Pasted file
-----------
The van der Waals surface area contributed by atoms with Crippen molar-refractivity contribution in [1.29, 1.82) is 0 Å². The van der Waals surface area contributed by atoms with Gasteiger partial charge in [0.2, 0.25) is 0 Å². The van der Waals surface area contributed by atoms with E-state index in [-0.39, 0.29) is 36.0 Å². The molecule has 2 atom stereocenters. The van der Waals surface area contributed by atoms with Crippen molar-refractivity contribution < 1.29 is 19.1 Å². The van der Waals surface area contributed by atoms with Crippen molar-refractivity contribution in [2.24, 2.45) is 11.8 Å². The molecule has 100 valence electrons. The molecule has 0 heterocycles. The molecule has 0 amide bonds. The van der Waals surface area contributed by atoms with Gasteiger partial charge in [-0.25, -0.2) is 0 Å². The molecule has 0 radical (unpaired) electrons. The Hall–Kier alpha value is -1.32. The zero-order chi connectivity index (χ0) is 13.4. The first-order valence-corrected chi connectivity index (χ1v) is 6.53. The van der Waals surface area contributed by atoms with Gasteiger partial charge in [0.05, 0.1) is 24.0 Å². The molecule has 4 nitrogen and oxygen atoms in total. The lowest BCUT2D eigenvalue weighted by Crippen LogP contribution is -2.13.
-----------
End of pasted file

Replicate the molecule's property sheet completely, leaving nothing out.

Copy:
The van der Waals surface area contributed by atoms with Crippen molar-refractivity contribution in [1.29, 1.82) is 0 Å². The van der Waals surface area contributed by atoms with Gasteiger partial charge in [0.2, 0.25) is 0 Å². The van der Waals surface area contributed by atoms with E-state index in [-0.39, 0.29) is 36.0 Å². The molecule has 2 atom stereocenters. The van der Waals surface area contributed by atoms with Crippen molar-refractivity contribution < 1.29 is 19.1 Å². The van der Waals surface area contributed by atoms with Crippen molar-refractivity contribution in [2.24, 2.45) is 11.8 Å². The molecule has 100 valence electrons. The molecule has 0 heterocycles. The molecule has 0 amide bonds. The van der Waals surface area contributed by atoms with Gasteiger partial charge in [-0.25, -0.2) is 0 Å². The molecule has 0 radical (unpaired) electrons. The Hall–Kier alpha value is -1.32. The zero-order chi connectivity index (χ0) is 13.4. The first-order valence-corrected chi connectivity index (χ1v) is 6.53. The van der Waals surface area contributed by atoms with Gasteiger partial charge in [0.05, 0.1) is 24.0 Å². The molecule has 4 nitrogen and oxygen atoms in total. The lowest BCUT2D eigenvalue weighted by Crippen LogP contribution is -2.13.